If you are not getting any interviews and the only email responses you get are rejections, you may need to work on your résumé. Even if the companies that you worked at are unfamiliar to prospective employers, you must effectively highlight your work achievements. What measurable goals did you achieve at your former companies? Promote yourself and highlight your strengths.
If you don’t have the time, money, and resources to wait for a job offer in your field of interest, it’s also perfectly reasonable for you to apply for a temporary job. If you are highly educated, you may have reservations, but taking on a temporary job that doesn’t fit with your career trajectory is sometimes necessary. Keep in mind that any job can help you develop useful skills.
Many people take on temporary jobs to support themselves and their families while still applying for work in their field. They may take on those jobs to help pay for their education. Any legitimate job in Canada is valuable if it helps you live more comfortably. If you list a temporary job on your résumé, it could show employers that you were productive throughout your time in Canada. Alternatively, listing a temporary job on your résumé as your most recent job could diminish your previous accomplishments and negatively stand out from your professional work, so deliberate whether you would like to include it in your résumé or not.
Send cold emails
Cold emails are emails sent without prior contact from the recipient. With a cold email, you can pitch your credentials, experience, skills, and ideas to an employer in a personalized manner. You have to make sure you are contacting someone within the company you are interested in and who has the power to ask you for an interview or commission you for a job. Good cold emails show that you have initiative, creativity, and the ability to work for what you want. From cold emails, you may be able to get interviews, freelance contracts, or someone to look at your résumé (and possibly hold onto it for future job openings).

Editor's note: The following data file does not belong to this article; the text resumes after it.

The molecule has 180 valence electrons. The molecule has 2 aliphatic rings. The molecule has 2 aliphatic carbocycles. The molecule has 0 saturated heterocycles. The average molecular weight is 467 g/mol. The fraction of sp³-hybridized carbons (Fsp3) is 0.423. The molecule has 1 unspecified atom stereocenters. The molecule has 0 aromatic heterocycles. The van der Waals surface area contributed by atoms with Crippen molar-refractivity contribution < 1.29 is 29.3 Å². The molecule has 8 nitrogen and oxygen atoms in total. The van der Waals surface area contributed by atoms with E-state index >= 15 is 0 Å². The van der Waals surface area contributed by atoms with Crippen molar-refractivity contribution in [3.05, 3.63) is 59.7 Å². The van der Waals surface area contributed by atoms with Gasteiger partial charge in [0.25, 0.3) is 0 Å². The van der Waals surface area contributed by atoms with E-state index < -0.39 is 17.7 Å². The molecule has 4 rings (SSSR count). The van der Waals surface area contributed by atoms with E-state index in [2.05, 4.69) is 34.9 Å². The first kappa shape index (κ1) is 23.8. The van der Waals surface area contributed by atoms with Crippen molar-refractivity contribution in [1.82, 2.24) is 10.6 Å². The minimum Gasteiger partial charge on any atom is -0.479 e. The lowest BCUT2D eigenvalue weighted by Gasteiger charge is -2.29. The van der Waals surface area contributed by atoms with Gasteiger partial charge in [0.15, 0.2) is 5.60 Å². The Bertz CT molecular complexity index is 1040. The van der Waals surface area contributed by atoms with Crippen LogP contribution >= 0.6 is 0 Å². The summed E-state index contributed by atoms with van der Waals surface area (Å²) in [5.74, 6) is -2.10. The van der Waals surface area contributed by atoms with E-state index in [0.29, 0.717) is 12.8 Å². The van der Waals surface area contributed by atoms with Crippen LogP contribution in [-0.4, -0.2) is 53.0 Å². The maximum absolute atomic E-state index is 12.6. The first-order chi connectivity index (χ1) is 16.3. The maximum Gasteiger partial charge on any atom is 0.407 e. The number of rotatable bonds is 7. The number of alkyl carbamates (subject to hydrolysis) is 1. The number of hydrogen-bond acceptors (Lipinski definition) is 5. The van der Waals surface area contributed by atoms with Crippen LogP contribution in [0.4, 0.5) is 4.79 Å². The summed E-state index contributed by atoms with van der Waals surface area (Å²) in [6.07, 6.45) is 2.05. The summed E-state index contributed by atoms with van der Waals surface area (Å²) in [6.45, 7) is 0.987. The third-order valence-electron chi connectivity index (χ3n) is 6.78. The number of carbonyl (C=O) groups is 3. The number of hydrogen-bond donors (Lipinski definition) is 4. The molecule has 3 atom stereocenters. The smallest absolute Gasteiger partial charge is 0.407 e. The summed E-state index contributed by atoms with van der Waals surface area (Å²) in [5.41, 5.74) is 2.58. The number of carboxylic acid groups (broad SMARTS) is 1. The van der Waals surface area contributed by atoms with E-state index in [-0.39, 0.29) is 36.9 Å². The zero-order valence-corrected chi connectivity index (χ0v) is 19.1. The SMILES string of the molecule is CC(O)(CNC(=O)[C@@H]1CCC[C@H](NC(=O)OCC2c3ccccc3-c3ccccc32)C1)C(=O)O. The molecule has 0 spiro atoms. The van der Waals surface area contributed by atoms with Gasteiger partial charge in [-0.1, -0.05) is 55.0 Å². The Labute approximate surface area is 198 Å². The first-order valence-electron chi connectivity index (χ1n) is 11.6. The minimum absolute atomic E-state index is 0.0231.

Volunteering is a way to give back to the community, meet new people, network, and gain valuable job skills. Volunteering may not be your first priority when you come to Canada, but it can lead to paid work opportunities and can include other perks like free food, free apparel, and free entrance to an event. You don’t even have to commit a lot of time to volunteering. You can start with volunteering at your place of worship, political group, a school, or at festivals.
Update your references
It’s good to have references from the country you immigrated from, but it would be wise to start asking teachers, professors, mentors, colleagues, and fellow volunteers that you encounter in Canada to be your references. If employers ask for references, you ideally want to provide them with Canadian references. In any case, include both the phone numbers and email addresses of all of your references.
Getting a job in Canada is not an easy task, but if you put in the effort, you will be able to get meaningful work experience in Canada.